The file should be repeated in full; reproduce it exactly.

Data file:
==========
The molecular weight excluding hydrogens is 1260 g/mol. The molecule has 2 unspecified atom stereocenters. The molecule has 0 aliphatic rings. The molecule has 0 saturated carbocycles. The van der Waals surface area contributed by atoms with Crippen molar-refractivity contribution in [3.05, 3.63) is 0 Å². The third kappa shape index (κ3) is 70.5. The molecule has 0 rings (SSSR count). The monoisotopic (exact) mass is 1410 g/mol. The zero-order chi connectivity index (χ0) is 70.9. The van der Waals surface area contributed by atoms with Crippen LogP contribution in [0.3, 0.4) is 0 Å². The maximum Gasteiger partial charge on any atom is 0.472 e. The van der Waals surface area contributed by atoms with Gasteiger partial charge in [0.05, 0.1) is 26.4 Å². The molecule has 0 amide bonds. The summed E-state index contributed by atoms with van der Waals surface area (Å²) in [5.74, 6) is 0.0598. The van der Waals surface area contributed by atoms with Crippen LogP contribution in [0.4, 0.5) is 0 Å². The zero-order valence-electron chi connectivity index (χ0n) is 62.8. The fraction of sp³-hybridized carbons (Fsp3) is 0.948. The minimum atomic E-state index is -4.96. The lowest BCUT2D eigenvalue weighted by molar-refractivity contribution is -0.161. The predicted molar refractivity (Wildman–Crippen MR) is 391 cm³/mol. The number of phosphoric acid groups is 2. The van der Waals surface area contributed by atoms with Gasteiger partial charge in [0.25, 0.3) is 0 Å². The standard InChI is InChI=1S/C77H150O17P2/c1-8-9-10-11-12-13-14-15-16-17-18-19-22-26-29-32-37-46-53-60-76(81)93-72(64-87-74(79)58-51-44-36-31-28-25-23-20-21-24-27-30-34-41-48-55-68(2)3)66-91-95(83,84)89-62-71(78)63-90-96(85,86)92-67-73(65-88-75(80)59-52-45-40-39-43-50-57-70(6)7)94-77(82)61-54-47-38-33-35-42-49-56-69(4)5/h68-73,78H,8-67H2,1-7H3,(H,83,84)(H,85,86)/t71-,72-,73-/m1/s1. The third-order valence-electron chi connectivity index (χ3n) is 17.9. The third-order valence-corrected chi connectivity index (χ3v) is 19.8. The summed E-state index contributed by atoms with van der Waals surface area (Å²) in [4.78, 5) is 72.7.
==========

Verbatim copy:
The molecular weight excluding hydrogens is 1260 g/mol. The molecule has 2 unspecified atom stereocenters. The molecule has 0 aliphatic rings. The molecule has 0 saturated carbocycles. The van der Waals surface area contributed by atoms with Crippen molar-refractivity contribution in [3.05, 3.63) is 0 Å². The third kappa shape index (κ3) is 70.5. The molecule has 0 rings (SSSR count). The monoisotopic (exact) mass is 1410 g/mol. The zero-order chi connectivity index (χ0) is 70.9. The van der Waals surface area contributed by atoms with Crippen LogP contribution in [0.3, 0.4) is 0 Å². The maximum Gasteiger partial charge on any atom is 0.472 e. The van der Waals surface area contributed by atoms with Gasteiger partial charge in [0.05, 0.1) is 26.4 Å². The molecule has 0 amide bonds. The summed E-state index contributed by atoms with van der Waals surface area (Å²) in [5.74, 6) is 0.0598. The van der Waals surface area contributed by atoms with Crippen LogP contribution in [0.4, 0.5) is 0 Å². The zero-order valence-electron chi connectivity index (χ0n) is 62.8. The fraction of sp³-hybridized carbons (Fsp3) is 0.948. The minimum atomic E-state index is -4.96. The lowest BCUT2D eigenvalue weighted by molar-refractivity contribution is -0.161. The predicted molar refractivity (Wildman–Crippen MR) is 391 cm³/mol. The number of phosphoric acid groups is 2. The van der Waals surface area contributed by atoms with Gasteiger partial charge in [0.25, 0.3) is 0 Å². The standard InChI is InChI=1S/C77H150O17P2/c1-8-9-10-11-12-13-14-15-16-17-18-19-22-26-29-32-37-46-53-60-76(81)93-72(64-87-74(79)58-51-44-36-31-28-25-23-20-21-24-27-30-34-41-48-55-68(2)3)66-91-95(83,84)89-62-71(78)63-90-96(85,86)92-67-73(65-88-75(80)59-52-45-40-39-43-50-57-70(6)7)94-77(82)61-54-47-38-33-35-42-49-56-69(4)5/h68-73,78H,8-67H2,1-7H3,(H,83,84)(H,85,86)/t71-,72-,73-/m1/s1. The third-order valence-electron chi connectivity index (χ3n) is 17.9. The third-order valence-corrected chi connectivity index (χ3v) is 19.8. The summed E-state index contributed by atoms with van der Waals surface area (Å²) in [4.78, 5) is 72.7.